The economic folly of Christmas gift-giving: Learn from Chinese and hand out cash instead

Most recipients would use the money in a wiser way to buy themselves what they truly value

PUBLISHED : Tuesday, 22 December, 2015, 1:13am
UPDATED : Friday, 04 March, 2016, 2:59pm

Economists call it the deadweight loss of Christmas. And newspaper editorial writers have turned it into a pre-Christmas op-ed genre. Every year, readers of one serious publication or another will inevitably be treated to a light-hearted lesson on why economists think giving gifts is a bad idea.

This year, the privilege falls on The New York Times, with Arthur Brooks, an economist and the president of the American Enterprise Institute, an influential think tank, explaining, yet again, the meaning of the finding.

We all have Joel Waldfogel, a Yale University economist, to thank for this. In 1993, he published a seminal paper in which he asked his students to make two estimates: guess the total value of all the Christmas gifts you received that year, and then ask yourself how much you would pay for them if you didn’t receive them.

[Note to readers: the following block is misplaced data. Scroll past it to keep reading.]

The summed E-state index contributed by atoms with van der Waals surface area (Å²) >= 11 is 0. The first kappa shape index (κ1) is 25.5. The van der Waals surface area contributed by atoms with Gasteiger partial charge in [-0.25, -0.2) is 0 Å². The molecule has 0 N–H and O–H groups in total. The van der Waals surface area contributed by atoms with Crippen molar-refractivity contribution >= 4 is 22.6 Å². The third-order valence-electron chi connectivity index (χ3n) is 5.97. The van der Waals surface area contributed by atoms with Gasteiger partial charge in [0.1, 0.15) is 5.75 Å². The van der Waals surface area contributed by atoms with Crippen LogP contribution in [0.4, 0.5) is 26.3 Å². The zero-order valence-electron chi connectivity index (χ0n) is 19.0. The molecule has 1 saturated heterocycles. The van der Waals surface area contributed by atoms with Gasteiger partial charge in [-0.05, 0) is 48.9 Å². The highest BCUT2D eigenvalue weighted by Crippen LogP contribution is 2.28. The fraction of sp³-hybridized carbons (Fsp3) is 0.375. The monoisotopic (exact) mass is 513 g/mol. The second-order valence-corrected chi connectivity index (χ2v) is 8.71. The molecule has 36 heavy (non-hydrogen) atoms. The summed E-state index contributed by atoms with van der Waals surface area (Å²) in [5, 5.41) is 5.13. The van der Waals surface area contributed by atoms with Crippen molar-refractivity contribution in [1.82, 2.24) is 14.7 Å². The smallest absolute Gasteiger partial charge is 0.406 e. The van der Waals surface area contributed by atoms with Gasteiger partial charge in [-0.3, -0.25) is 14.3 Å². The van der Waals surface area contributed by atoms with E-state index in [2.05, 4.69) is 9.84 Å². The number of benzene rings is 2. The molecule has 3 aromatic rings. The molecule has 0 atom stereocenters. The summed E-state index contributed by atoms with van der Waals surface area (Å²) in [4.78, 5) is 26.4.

It turned out the gifts they received were worth 10 to 33 per cent less to them than what they would buy for themselves if they were given cash instead.

The loss of one to more than three dollars for every 10 dollars spent on gifts is an aggregate loss to the economy. The answer: the perfect and the only sensible gift is cash.

Of course, we are talking about Western economists, and like most people, they don’t want to be party-poopers. Christmas is, after all, a religious festival, less so for Christians than for capitalists and marketers.

So such op-eds inevitably draw the same conclusion or some variants of it: don’t sweat it; it’s the thought that counts. Continue to buy gifts, even though it may be inefficient and wasteful.

But, for the deadweight losses, we Chinese could have told you so. Many of us have been Westernised so we give gifts during the festive season, too. But come the Lunar New Year, we are all back to our old Chinese selves by handing out red packets, which contain cash.

This saves givers the time and hassle of having to shop, while recipients can use the money to buy what they want with no massive deadweight losses to the economy.

Economists should stick to their guns. And Westerners should learn to go Chinese by giving red packets during Christmas.